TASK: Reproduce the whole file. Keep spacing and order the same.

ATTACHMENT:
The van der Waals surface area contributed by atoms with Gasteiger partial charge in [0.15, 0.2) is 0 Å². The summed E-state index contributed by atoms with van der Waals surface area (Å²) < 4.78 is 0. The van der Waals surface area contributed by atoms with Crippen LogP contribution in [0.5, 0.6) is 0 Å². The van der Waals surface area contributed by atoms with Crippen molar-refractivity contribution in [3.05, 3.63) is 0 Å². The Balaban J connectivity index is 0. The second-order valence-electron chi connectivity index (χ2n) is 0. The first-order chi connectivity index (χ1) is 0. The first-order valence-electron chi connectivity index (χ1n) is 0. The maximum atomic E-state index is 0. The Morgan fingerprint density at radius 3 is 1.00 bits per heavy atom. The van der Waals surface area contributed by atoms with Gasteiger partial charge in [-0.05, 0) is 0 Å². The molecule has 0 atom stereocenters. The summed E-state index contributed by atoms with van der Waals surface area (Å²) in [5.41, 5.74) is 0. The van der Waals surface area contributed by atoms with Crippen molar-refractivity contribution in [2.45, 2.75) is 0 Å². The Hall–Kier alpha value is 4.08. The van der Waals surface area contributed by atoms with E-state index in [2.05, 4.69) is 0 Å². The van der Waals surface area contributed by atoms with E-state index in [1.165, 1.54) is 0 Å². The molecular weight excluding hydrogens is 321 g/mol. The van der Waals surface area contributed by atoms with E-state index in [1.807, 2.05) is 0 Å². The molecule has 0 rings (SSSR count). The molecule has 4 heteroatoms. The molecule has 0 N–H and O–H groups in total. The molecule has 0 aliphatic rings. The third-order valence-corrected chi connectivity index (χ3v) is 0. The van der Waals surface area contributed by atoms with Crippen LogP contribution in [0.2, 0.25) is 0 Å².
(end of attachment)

The van der Waals surface area contributed by atoms with Gasteiger partial charge in [0.15, 0.2) is 0 Å². The summed E-state index contributed by atoms with van der Waals surface area (Å²) < 4.78 is 0. The van der Waals surface area contributed by atoms with Crippen LogP contribution in [0.5, 0.6) is 0 Å². The van der Waals surface area contributed by atoms with Crippen molar-refractivity contribution in [3.05, 3.63) is 0 Å². The Balaban J connectivity index is 0. The second-order valence-electron chi connectivity index (χ2n) is 0. The first-order chi connectivity index (χ1) is 0. The first-order valence-electron chi connectivity index (χ1n) is 0. The maximum atomic E-state index is 0. The Morgan fingerprint density at radius 3 is 1.00 bits per heavy atom. The van der Waals surface area contributed by atoms with Gasteiger partial charge in [-0.05, 0) is 0 Å². The molecule has 0 atom stereocenters. The summed E-state index contributed by atoms with van der Waals surface area (Å²) in [5.41, 5.74) is 0. The van der Waals surface area contributed by atoms with Crippen molar-refractivity contribution in [2.45, 2.75) is 0 Å². The Hall–Kier alpha value is 4.08. The van der Waals surface area contributed by atoms with E-state index in [2.05, 4.69) is 0 Å². The van der Waals surface area contributed by atoms with E-state index in [1.165, 1.54) is 0 Å². The molecular weight excluding hydrogens is 321 g/mol. The van der Waals surface area contributed by atoms with E-state index in [1.807, 2.05) is 0 Å². The molecule has 0 rings (SSSR count). The molecule has 4 heteroatoms. The molecule has 0 N–H and O–H groups in total. The molecule has 0 aliphatic rings. The third-order valence-corrected chi connectivity index (χ3v) is 0. The van der Waals surface area contributed by atoms with Crippen LogP contribution in [0.2, 0.25) is 0 Å².